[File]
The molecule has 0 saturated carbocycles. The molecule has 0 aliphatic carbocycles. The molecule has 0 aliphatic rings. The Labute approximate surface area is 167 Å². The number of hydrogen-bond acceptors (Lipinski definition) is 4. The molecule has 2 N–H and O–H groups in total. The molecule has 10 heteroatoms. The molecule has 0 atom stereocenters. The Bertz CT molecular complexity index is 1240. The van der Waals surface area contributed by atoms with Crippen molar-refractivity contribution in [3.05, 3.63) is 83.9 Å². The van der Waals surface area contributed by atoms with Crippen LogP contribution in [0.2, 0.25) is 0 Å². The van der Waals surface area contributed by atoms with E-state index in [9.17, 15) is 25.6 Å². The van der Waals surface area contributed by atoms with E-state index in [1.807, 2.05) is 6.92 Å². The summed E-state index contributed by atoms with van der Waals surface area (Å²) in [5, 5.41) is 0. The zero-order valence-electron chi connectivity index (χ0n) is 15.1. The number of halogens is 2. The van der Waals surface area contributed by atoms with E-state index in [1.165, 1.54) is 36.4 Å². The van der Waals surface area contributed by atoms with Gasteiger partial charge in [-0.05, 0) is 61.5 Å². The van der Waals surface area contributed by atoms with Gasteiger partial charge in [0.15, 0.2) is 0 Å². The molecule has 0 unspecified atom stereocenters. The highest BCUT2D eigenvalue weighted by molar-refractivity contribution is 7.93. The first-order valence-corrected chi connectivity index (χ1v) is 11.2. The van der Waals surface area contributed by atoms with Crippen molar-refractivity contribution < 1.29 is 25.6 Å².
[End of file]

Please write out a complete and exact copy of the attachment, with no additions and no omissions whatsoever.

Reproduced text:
The molecule has 0 saturated carbocycles. The molecule has 0 aliphatic carbocycles. The molecule has 0 aliphatic rings. The Labute approximate surface area is 167 Å². The number of hydrogen-bond acceptors (Lipinski definition) is 4. The molecule has 2 N–H and O–H groups in total. The molecule has 10 heteroatoms. The molecule has 0 atom stereocenters. The Bertz CT molecular complexity index is 1240. The van der Waals surface area contributed by atoms with Crippen molar-refractivity contribution in [3.05, 3.63) is 83.9 Å². The van der Waals surface area contributed by atoms with Crippen LogP contribution in [0.2, 0.25) is 0 Å². The van der Waals surface area contributed by atoms with E-state index in [9.17, 15) is 25.6 Å². The van der Waals surface area contributed by atoms with E-state index in [1.807, 2.05) is 6.92 Å². The summed E-state index contributed by atoms with van der Waals surface area (Å²) in [5, 5.41) is 0. The zero-order valence-electron chi connectivity index (χ0n) is 15.1. The number of halogens is 2. The van der Waals surface area contributed by atoms with E-state index in [1.165, 1.54) is 36.4 Å². The van der Waals surface area contributed by atoms with Gasteiger partial charge in [-0.05, 0) is 61.5 Å². The van der Waals surface area contributed by atoms with Gasteiger partial charge in [0.15, 0.2) is 0 Å². The molecule has 0 unspecified atom stereocenters. The highest BCUT2D eigenvalue weighted by molar-refractivity contribution is 7.93. The first-order valence-corrected chi connectivity index (χ1v) is 11.2. The van der Waals surface area contributed by atoms with Crippen molar-refractivity contribution < 1.29 is 25.6 Å².